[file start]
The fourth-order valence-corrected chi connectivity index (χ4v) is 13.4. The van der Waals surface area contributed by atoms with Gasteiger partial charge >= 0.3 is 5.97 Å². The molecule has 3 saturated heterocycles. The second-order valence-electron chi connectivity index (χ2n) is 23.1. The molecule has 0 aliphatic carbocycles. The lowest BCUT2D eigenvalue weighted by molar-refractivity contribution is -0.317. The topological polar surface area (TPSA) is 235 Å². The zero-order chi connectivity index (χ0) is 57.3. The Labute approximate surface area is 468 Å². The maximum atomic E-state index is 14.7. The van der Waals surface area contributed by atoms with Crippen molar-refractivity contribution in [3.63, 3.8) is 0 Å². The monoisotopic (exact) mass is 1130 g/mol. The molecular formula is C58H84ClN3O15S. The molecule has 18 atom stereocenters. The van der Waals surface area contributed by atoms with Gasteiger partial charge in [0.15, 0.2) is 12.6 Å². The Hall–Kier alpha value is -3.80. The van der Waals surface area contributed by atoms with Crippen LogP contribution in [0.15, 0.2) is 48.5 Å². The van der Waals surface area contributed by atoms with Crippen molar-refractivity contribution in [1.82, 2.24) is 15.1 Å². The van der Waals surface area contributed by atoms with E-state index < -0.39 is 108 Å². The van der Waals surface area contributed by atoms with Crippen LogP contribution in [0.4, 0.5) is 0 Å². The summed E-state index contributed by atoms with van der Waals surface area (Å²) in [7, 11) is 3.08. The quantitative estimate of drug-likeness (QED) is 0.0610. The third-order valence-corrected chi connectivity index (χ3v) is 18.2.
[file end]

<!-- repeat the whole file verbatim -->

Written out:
The fourth-order valence-corrected chi connectivity index (χ4v) is 13.4. The van der Waals surface area contributed by atoms with Gasteiger partial charge >= 0.3 is 5.97 Å². The molecule has 3 saturated heterocycles. The second-order valence-electron chi connectivity index (χ2n) is 23.1. The molecule has 0 aliphatic carbocycles. The lowest BCUT2D eigenvalue weighted by molar-refractivity contribution is -0.317. The topological polar surface area (TPSA) is 235 Å². The zero-order chi connectivity index (χ0) is 57.3. The Labute approximate surface area is 468 Å². The maximum atomic E-state index is 14.7. The van der Waals surface area contributed by atoms with Crippen molar-refractivity contribution in [3.63, 3.8) is 0 Å². The monoisotopic (exact) mass is 1130 g/mol. The molecular formula is C58H84ClN3O15S. The molecule has 18 atom stereocenters. The van der Waals surface area contributed by atoms with Gasteiger partial charge in [0.15, 0.2) is 12.6 Å². The Hall–Kier alpha value is -3.80. The van der Waals surface area contributed by atoms with Crippen LogP contribution in [0.15, 0.2) is 48.5 Å². The van der Waals surface area contributed by atoms with Crippen molar-refractivity contribution in [1.82, 2.24) is 15.1 Å². The van der Waals surface area contributed by atoms with E-state index < -0.39 is 108 Å². The van der Waals surface area contributed by atoms with Crippen LogP contribution in [0.4, 0.5) is 0 Å². The summed E-state index contributed by atoms with van der Waals surface area (Å²) in [7, 11) is 3.08. The quantitative estimate of drug-likeness (QED) is 0.0610. The third-order valence-corrected chi connectivity index (χ3v) is 18.2.